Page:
Another embodiment 500 of the present invention is shown in FIGS. 7-8, wherein the adapter assembly 500 is substantially located outside of the telephone housing 13 and has a portion which partially extends into the telephone antenna receptacle 502. This adapter assembly 500 includes a body portion 506 having a replacement antenna direct feed connection receptacle 508 formed therein.
The adapter assembly 500 of this embodiment has a configuration which is adapted to fit the contour of the telephone. The adapter body 506 has an exterior portion 512 which contacts and rests on the telephone housing 13 and an internal portion 510 which extends into the receptacle 22 defined within the telephone housing projection 20. The internal portion 510 includes an extending base 514 which contains the necessary electrical contacts 516 to provide an electrical connection and further contains a telephone body engagement means shown as a threaded shaft 520 which extends entirely through the adapter body 506.
This shaft 520 has a threaded end portion 522 disposed on its lower end and an actuating portion, shown as a turning head 524, disposed thereon adjacent the top of the adapter body 506, by which a user may turn the head 524 to cause the shaft 520 to engage the telephone chassis antenna bore so that the adapter assembly 500 may be considered as an extension of the telephone housing 13 when installed. A suitable electrical connection extends between the contact pins 516 and the adapter connection receptacle 508 within the adapter body 506.
It will be seen that while certain embodiments of the present invention have been shown and described, it will be obvious to those skilled in the art that changes and modifications may be made therein without departing from the true spirit and scope of the invention.
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|U.S. Classification||455/575.7, 455/129, 455/349, 343/702, 439/916, 455/280|
|International Classification||H04B1/38, H01Q1/24|
|Cooperative Classification||H04B1/3833, H01Q1/242, Y10S439/916|
|European Classification||H04B1/38P2, H01Q1/24A1|
|Jul 29, 1994||AS||Assignment|
Owner name: ANTENNA COMPANY, THE 1100 MAPLEWOOD DRIVE, ILLI
Free format text: ASSIGNMENT OF ASSIGNORS INTEREST;ASSIGNORS:MARCOU, TONY I.;LANGENBERG, RON;CENTURION, INC.;REEL/FRAME:007098/0001;SIGNING DATES FROM 19940711 TO 19940727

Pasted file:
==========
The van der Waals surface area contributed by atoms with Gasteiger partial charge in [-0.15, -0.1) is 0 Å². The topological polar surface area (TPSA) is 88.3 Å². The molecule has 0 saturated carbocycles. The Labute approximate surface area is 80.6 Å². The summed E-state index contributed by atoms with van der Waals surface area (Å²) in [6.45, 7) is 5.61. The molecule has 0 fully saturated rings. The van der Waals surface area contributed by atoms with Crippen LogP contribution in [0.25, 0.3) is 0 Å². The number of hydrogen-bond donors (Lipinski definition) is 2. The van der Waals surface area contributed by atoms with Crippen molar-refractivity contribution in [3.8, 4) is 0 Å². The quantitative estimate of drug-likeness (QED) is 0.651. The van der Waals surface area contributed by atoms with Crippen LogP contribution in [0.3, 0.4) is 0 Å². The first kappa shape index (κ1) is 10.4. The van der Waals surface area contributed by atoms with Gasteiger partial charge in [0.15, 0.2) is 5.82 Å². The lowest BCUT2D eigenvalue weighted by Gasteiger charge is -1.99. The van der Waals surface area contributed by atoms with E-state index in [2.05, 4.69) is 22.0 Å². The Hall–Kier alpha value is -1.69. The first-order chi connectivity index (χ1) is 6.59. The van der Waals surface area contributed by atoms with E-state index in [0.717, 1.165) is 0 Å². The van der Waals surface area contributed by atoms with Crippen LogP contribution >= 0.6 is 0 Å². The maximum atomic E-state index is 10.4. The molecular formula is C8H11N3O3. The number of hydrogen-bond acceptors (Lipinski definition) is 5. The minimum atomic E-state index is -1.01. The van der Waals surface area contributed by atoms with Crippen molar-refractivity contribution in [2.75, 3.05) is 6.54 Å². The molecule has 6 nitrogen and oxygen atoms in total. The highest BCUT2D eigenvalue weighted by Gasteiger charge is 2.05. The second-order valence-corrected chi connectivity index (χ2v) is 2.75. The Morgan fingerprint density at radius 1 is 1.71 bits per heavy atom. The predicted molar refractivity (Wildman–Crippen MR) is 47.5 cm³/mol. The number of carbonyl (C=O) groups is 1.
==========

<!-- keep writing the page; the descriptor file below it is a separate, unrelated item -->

Owner name: CENTURION, INC., NEBRASKA
Free format text: ASSIGNMENT OF ASSIGNORS INTEREST;ASSIGNORS:HAUSSLER, BRADLEY S.;SULLIVAN, JON L.;REEL/FRAME:007098/0010;SIGNING DATES FROM 19940603 TO 19940606
|May 1, 1996||AS||Assignment|
Owner name: ANDREW CORPORATION, ILLINOIS
Free format text: MERGER;ASSIGNOR:ANTENNA COMPANY, THE;REEL/FRAME:007986/0143
Effective date: 19960315
|Apr 30, 1997||AS||Assignment|
Owner name: IBJ SCHRODER BANK & COMPANY, NEW YORK
Free format text: SECURITY AGREEMENT;ASSIGNOR:CENTURION INTERNATIONAL;REEL/FRAME:008489/0689
Effective date: 19970418
|Jan 15, 1999||AS||Assignment|
Owner name: CENTURION INTERNATIONAL, INC., NEBRASKA
Free format text: RELEASE BY SECURED PARTY;ASSIGNOR:IBJ SCHRODER BANK & TRUST COMPANY;REEL/FRAME:009693/0449
Effective date: 19981231
|Jan 20, 1999||AS||Assignment|
Owner name: PNC BANK, NATIONAL ASSOCIATION, NEW JERSEY
Free format text: SECURITY INTEREST;ASSIGNOR:CENTURION INTERNATIONAL, INC.;REEL/FRAME:009693/0951
Effective date: 19981230
|Nov 23, 1999||FPAY||Fee payment|
Year of fee payment: 4
|Dec 23, 2003||AS||Assignment|
Owner name: CENTURION WIRELESS TECHNOLOGIES, INC., NEBRASKA
Free format text: RELEASE OF SECURITY INTEREST;ASSIGNOR:PNC BANK, NATIONAL ASSOCIATION;REEL/FRAME:014215/0635
Effective date: 20031121
|Jun 4, 2004||LAPS||Lapse for failure to pay maintenance fees|
|Aug 3, 2004||FP||Expired due to failure to pay maintenance fee|
Effective date: 20040604